The Cecon Pride is the first in a series of three large offshore construction vessels being built for offshore installation contractor Cecon ASA.
"It's used for multi-purpose applications. From pipe laying to subsea construction, to deep sea well intervention, it's really about deep sea,” said Alex Vicefield, chairman of the shipyard.
Since being bought by Zafiro Marine of Britain last year, the Davie Shipyard has recalled 500 workers. The potential for offshore oil and gas development and the ships to support construction, means more opportunities.
Up until the new owners took over, Davie spent years in troubled waters. Since being sold by Canada Steamship in 1976, it has been in and out of bankruptcy.
In 2010, it was under creditor protection. Davie had ended operations, putting nearly 1,600 people out of work.
There was hope in 2011 when a consortium involving SNC-Lavalin, Upper Lakes Groups Inc. and South Korean shipbuilder Daewoo Shipbuilding & Marine Engineering took on restructuring of the yard in order to bid on ships being built for the Canadian Coast Guard and Canadian Forces.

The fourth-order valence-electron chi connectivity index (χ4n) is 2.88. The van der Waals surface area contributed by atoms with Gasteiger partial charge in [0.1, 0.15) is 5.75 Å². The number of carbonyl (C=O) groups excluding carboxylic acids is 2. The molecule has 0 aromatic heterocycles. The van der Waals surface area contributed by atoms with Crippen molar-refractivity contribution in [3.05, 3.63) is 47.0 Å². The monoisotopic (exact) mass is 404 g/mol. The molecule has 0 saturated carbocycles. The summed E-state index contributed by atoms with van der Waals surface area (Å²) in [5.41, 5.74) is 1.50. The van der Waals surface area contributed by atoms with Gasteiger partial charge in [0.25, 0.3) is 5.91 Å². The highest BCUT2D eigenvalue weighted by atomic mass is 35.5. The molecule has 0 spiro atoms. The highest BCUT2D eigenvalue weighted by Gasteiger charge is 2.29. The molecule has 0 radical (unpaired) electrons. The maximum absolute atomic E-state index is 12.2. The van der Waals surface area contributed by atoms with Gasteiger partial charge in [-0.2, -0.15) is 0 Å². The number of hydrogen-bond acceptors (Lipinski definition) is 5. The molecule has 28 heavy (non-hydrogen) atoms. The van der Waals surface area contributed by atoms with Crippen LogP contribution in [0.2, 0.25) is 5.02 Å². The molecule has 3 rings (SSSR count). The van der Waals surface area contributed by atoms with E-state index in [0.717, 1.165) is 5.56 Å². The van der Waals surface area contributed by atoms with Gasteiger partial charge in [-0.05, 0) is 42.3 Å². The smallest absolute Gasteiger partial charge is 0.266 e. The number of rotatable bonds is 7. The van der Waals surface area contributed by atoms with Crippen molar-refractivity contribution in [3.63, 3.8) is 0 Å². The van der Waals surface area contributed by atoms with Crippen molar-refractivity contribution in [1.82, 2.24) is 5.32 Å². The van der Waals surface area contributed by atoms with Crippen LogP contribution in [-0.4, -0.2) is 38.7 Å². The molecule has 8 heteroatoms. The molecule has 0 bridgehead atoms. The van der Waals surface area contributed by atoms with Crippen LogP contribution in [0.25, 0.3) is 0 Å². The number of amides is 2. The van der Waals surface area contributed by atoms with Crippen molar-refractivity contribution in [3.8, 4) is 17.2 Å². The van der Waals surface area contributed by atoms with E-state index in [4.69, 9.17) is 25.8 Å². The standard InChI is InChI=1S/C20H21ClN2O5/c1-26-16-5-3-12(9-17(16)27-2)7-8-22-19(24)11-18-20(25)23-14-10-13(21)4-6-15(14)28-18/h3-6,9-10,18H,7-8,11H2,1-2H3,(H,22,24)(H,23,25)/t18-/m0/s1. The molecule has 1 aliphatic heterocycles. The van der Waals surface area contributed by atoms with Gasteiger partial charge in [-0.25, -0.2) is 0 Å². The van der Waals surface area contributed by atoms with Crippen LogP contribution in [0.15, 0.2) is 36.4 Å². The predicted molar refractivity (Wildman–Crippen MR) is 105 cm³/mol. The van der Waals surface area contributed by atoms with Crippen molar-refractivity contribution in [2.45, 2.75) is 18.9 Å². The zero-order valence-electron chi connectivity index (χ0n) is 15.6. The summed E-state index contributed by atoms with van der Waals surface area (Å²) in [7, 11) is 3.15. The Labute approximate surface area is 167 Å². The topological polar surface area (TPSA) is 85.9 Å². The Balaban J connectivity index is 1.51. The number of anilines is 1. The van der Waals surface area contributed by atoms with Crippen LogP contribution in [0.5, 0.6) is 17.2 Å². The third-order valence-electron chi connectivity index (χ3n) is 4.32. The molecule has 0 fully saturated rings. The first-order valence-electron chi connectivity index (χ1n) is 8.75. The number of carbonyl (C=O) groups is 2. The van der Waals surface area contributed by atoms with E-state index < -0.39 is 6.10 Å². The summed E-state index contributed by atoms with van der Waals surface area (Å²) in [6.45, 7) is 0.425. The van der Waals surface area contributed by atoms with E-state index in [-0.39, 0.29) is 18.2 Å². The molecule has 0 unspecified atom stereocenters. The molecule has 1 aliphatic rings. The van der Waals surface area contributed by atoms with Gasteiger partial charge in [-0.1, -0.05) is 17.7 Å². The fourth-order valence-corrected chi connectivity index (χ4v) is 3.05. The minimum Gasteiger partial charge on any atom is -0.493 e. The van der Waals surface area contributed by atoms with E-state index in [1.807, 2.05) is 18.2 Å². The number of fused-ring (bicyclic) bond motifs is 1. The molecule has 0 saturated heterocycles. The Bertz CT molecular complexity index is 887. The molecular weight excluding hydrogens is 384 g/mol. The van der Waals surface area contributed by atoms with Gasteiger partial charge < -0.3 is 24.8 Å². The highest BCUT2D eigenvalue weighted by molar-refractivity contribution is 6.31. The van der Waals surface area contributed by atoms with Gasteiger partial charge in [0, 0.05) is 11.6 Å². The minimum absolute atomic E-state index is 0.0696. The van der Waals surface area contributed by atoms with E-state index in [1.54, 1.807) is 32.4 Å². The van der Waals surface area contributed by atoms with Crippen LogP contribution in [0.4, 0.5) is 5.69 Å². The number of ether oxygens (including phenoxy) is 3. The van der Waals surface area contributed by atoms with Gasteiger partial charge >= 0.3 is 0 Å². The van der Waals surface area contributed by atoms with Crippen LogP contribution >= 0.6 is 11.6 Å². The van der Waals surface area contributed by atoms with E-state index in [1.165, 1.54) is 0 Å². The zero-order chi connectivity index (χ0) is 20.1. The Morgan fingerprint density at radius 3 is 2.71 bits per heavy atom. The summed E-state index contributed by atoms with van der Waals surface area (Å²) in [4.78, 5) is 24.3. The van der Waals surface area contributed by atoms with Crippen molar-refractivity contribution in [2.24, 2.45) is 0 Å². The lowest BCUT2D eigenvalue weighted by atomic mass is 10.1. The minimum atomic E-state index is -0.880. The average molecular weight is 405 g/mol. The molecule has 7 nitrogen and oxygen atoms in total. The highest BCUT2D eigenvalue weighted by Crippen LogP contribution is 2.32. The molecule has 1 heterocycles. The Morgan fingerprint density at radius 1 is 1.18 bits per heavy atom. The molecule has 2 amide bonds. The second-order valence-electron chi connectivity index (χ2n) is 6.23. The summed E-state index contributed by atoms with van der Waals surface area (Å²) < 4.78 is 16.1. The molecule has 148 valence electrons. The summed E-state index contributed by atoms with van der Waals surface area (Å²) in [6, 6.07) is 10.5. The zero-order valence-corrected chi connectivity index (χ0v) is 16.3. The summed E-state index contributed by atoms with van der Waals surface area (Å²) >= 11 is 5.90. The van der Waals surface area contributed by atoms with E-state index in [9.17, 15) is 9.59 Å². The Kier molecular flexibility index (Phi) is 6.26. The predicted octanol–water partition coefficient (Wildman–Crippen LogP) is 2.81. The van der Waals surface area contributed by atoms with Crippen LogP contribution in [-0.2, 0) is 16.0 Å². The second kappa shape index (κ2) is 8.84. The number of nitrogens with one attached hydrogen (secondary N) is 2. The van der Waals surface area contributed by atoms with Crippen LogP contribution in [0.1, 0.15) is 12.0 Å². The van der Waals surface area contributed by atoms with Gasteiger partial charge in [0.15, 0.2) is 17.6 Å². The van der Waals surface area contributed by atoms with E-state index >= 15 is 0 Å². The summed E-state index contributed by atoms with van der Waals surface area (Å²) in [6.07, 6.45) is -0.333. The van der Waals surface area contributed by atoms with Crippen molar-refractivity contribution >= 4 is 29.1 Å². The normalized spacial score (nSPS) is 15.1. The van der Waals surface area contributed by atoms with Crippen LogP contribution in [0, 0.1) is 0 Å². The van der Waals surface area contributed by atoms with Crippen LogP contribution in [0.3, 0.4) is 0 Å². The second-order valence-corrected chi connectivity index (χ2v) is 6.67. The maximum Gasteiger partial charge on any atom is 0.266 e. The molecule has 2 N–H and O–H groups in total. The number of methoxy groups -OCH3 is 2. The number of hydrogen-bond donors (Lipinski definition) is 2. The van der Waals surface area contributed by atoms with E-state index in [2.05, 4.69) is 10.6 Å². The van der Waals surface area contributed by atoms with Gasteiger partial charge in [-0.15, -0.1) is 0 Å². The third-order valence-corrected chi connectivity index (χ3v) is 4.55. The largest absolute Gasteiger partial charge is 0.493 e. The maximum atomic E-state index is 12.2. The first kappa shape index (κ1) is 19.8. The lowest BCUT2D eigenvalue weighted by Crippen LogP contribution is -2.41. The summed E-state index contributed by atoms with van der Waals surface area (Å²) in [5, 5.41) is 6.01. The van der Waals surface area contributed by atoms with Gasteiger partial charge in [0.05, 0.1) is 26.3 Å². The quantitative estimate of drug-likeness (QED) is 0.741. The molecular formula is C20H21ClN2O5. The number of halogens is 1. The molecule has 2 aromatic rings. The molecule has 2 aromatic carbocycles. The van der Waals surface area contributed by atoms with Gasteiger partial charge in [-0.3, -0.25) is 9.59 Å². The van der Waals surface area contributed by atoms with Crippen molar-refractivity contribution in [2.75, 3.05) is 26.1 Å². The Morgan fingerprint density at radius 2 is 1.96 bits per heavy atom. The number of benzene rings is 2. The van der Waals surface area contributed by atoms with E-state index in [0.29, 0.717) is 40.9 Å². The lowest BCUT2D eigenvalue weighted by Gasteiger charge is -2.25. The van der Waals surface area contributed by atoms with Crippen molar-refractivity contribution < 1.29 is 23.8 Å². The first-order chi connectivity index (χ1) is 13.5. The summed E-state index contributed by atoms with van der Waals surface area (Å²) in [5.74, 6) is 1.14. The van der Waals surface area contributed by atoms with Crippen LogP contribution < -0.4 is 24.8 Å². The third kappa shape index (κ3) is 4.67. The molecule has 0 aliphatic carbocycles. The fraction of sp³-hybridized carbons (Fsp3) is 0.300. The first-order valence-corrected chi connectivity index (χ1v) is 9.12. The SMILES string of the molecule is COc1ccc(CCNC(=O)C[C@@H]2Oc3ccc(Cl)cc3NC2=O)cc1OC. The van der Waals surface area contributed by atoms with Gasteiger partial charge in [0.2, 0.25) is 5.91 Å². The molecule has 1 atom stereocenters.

In the end, the federal government did not choose Davie Shipyard to build any ships and the joint venture fell apart, leaving Upper Lakes as the sole owner.
Zafiro Marine, which manages and operates a fleet of specialized offshore vessels involved in topside and subsea construction, took over in November 2012.
While work on new Canadian warships went to the Irving Shipyards in Halifax and Seaspan in Vancouver, Davie is considering bidding on smaller government contracts.
"It's very difficult to ignore Davie in this situation. As I said, Davie is a significantly larger shipyard with a much higher capacity than the other shipyards," Vicefield said.